Sun, Samba and silky skills. Those are the images conjured up when thinking of the rich tradition of Brazilian football.
So with the country hosting the World Cup for the second time this year, you’d expect there to be a state of delirium throughout the country’s cities. Unfortunately, there has been another side to the World Cup this year, and preparations have been dogged by complications from all sides.
So the question remains: will Brazil really be ready on time for the 2014 World Cup?
Brazil have won the World Cup 5 times, in 1958, 1962, 1970, 1994 and 2002. Four other teams have one more than once.
•Italy won in 1934, 1938, 1982 and 2006
•West Germany won in 1954, 1974 and 1990
•Argentina won in 1978 and 1986
•Uruguay won the first World Cup in 1930 and also in 1950 in Brazil
•England (1966), France (1998) and Spain (2010) are the other teams to have one a World Cup
One of the biggest questions posed throughout the preparations for the World Cup has been about legality. Primarily one specific law: The World Cup Law.
In June 2013, Brazilian public prosecutor, Roberto Gurgel, filed a complaint to the Brazilian Supreme Court, alleging that parts of the law were unconstitutional.
While there’s no doubt that FIFA’s demands put strain on a country, some of the other sections of this particular law are a bit shady, to say the least. First up, the Brazilian state accepts civil liability for any losses or damages accrued by the tournament. However, the Brazilian constitution says that the state can only take on losses when the event is run by a public entity or providing a public service.
There’s more, though, with payments to former players, tax exemptions for FIFA sponsors and expenses exemptions. All of which add up to a feeling of mistrust amongst the Brazilian population.
More criticism has been laid at the feet of Brazilian gambling laws, too, with most forms of gambling banned outright. With the World Cup one of the major sources of revenue for bookmakers around the world, this is a big problem for the Samba State.
Gambling During the World Cup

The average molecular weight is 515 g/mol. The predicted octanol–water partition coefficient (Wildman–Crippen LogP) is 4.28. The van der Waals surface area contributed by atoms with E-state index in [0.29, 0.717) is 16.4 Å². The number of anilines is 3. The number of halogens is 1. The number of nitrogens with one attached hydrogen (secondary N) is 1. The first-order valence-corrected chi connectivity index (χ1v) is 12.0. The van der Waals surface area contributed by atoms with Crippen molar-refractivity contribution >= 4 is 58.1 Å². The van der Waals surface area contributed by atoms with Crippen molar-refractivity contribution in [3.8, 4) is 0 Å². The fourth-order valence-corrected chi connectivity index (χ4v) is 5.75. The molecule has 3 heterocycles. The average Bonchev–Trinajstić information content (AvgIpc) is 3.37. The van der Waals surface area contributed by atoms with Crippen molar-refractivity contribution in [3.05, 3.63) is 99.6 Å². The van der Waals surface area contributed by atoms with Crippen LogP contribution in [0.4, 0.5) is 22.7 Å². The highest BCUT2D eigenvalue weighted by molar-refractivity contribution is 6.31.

Indeed, gambling is a huge problem area. While most forms are completely illegal, including online casinos in Brazil, punters still spend millions of dollars on gambling and betting every year.
Indeed, online gambling sites based in Brazil bring in more than $200 million a year from Brazilians playing illegal. The government has yet to either crack down on this or legalize and tax the practice.
For rich foreigners coming to Brazil, then, this poses something of a problem. One of the world’s biggest sporting events is sure to draw a lot of punters through the door of both land based and mobile betting shops, yet if bettors do not know this, they could find themselves in trouble.
With corruption a big problem in the South American country, there is always a chance that the Brazilian police could take an interest in foreign nationals gambling online. Not because of the gambling, per se, but because of the size of their wallet. As such, any foreigners in Brazil during the World Cup have been urged to be on the lookout.
Expensive stadiums with no use
Yet the one biggest blight to beset the Brazil 2014 World Cup has been the stadiums themselves. One stadium in particular has borne a lot of the criticism.
Brasilia is the capital of the country, although population wise it comes way down in 4th, just more than a 5th of the size of Sao Paolo. It was here that the Brazilian government decided to build one of its most expensive new stadiums.
The stadium has become the 2nd most expensive football stadium, with costs escalating to upwards of $900 million. That’s not all, though, as the majority of that expenditure has apparently gone straight into the pockets of fraudulent billers. Oh yeah, and this is all in a city that plays host to a grand total of 0 major football teams. Talk about a white elephant!
That’s not all, though, as most of the other stadiums have been beset by delays, problems and even deaths.
Half of Brazil’s 12 stadiums missed their deadline, including the venue that will host the opening match, the Arena de Sao Paolo.
In fact, that venue has one of the worst records, as 3 workers have so far died working upon the stadium, one who fell to his death, and two when a crane collapsed on the stadium. They’re not the only deaths, however, with another 3 have lost their lives at the Arena Amazonia in Manaus, one more in the $900 million stadium in Brasilia, and another one in the Arena Pantanal in Cuiaba.
Protests at Costs, Infrastructure and Corruption
Meanwhile, the public love of football has taken a distinct second place as mass demonstrations have taken place up and down the country.
Brazilians are unhappy at a number of issues, notably the cost, rises in taxes, the lack of needed infrastructure upgrades and government corruption. There have also been protests against FIFA, with allegations that the football federation has taken the country for a ride.
All of this has contributed to an unsavory atmosphere as Brazil heads into what should have been its showpiece sporting event.
Yet Brazilian success in the tournament could turn that all around. Known for their fickleness, the home support will be key for the 5 time winners, as they bid to win the World Cup on home soil for the first time.
The pre-tournament favorites will surely be the team to bet on, despite the fact online sportsbooks in Brazil remain technically illegal.